Bexell Cottage

From Wikipedia, the free encyclopedia
Jump to: navigation, search
Bexell Cottage
Interior of Bexell Cottage, early 20th century. Pictured is Herdis Bexell, a relative of Alfred Bexell.

The Bexell Cottage (Swedish: Bexellska stugan) is a small cottage in Varberg, Sweden.[1] It has been turned into a historical heritage mini-museum.

The Bexell Cottage was originally built in 1785 in Harplinge. In 1876, it was bought by politician, member of parliament and land owner Alfred Bexell,[2] from its owner Jöns Jönsson (born 1828) together with all interior possessions. Jönsson was only allowed to retain his day dress, according to the purchase agreement. Even Jönsson's snuffbox passed to the ownership of Bexell. Alfred Bexell was the first in Sweden who bought and protected a Swedish peasant's home with the intent of turning it into a museum. He inspired Arthur Hazelius to establish the open-air museum Skansen in Stockholm.

In 1906, the cottage was moved to Varberg. In the 20th century, it was called bålastugan, a Hallandic name of the type of cottage. In 2003, it became a part of Varberg County Museum. At present it is named Bexell Cottage.

In Bexell Cottage there are furnitures and painted wall tapestry from the 19th century. The tapestry cover the walls and ceiling of the cottage. Originally, they were only used for Christmas, but today they are posted all the year around.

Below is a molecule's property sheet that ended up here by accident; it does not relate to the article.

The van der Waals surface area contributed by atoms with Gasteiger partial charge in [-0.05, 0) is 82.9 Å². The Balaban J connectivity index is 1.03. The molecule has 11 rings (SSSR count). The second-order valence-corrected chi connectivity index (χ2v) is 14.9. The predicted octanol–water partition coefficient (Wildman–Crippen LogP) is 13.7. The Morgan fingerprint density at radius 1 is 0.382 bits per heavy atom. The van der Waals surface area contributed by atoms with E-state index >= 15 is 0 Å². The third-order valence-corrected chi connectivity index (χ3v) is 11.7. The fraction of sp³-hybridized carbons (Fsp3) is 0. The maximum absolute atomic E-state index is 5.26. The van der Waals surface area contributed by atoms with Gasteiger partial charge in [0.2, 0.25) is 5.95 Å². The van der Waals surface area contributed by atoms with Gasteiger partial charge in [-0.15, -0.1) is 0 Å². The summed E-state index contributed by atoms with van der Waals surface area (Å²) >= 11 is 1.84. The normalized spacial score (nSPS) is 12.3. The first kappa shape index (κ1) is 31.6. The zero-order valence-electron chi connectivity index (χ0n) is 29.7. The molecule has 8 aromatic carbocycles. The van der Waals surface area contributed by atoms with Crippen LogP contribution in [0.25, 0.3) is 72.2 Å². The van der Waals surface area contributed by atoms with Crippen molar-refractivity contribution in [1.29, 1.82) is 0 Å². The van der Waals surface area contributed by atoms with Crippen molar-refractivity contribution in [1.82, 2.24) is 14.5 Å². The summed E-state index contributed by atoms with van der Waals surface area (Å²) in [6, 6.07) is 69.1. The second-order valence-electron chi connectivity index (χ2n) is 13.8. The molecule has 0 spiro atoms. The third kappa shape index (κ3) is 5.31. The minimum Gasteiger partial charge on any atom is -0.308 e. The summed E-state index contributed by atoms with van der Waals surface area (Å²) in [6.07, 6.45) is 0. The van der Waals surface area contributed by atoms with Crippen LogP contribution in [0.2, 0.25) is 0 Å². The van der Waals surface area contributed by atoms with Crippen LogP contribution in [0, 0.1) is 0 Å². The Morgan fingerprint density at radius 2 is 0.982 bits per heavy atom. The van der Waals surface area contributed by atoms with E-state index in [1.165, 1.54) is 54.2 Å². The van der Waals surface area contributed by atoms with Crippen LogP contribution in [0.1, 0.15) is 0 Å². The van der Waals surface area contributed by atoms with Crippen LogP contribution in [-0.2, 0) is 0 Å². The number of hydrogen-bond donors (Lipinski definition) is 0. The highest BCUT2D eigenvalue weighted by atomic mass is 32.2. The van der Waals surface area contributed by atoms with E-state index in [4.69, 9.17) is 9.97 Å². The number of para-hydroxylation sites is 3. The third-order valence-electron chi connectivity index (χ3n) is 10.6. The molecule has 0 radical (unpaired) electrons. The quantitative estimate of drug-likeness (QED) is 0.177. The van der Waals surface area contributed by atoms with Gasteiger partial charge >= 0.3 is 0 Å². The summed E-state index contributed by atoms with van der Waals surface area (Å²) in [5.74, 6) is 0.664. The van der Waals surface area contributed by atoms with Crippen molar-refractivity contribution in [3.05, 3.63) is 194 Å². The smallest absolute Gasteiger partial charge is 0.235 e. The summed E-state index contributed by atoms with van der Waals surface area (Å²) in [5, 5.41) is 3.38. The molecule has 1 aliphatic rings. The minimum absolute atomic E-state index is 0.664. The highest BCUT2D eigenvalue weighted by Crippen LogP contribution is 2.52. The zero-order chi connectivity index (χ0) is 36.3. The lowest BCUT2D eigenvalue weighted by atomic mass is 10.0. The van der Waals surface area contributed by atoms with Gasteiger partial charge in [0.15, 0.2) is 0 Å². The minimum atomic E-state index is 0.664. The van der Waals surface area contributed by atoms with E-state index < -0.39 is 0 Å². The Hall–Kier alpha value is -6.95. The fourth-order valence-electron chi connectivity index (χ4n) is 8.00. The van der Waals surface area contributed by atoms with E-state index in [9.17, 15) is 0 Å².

Bexell Cottage can be visited by the public at the shows of the cottage that are arranged by Varberg County Museum.

Bexell's Stones[edit]

Alfred Bexell also created a different kind of "museum"[3] in a forested area which he owned, east of Varberg (northeast of the smaller village of Rolfstorp.[4]) The area has become famous, after visitors in 1925 began discovering rocks engraved with sayings, names of noted people of the time, or mottos. They were all commissioned by Bexell during the end of the nineteenth century, and were carved by two stonemasons whom he hired for the purpose. His diaries describe his causing the engravings but do not explain his motive.[5]

In 2014 an effort was mounted to discover the extent of the engravings; as of 2016 some 600 names of famous writers, philosophers, scientists, politicians and statesmen have been identified in the carvings, as well as more than 180 aphorisms, sayings, quotes from literature, and Bexell’s thoughts. The messages include: "Do not say all you know but always know what you say"; and "What is sleep but the image of death."

Bexell's own tombstone is inscribed with: "Man’s history is his character."[5]


  1. ^ Strömbom, Margareta (2007). Bålastugan. Bexellska ryggåsstugan - en föregångare till friluftsmuseet Skansen. Varberg: CAL-förlag. ISBN 91-973990-5-1. 
  2. ^ Ernest Gustav Detlov Alfred Bexell (22 November 1831-3 May 1900)
  3. ^ Bexell stenar (website)
  4. ^ The forested area is north of the Rolfstorp golf course, at 57.1690N/12.4813E.
  5. ^ a b Bexell's Talking Stones, Atlas Obscura (December 2016)

Coordinates: 57°6′17.03″N 12°15′23.46″E / 57.1047306°N 12.2565167°E / 57.1047306; 12.2565167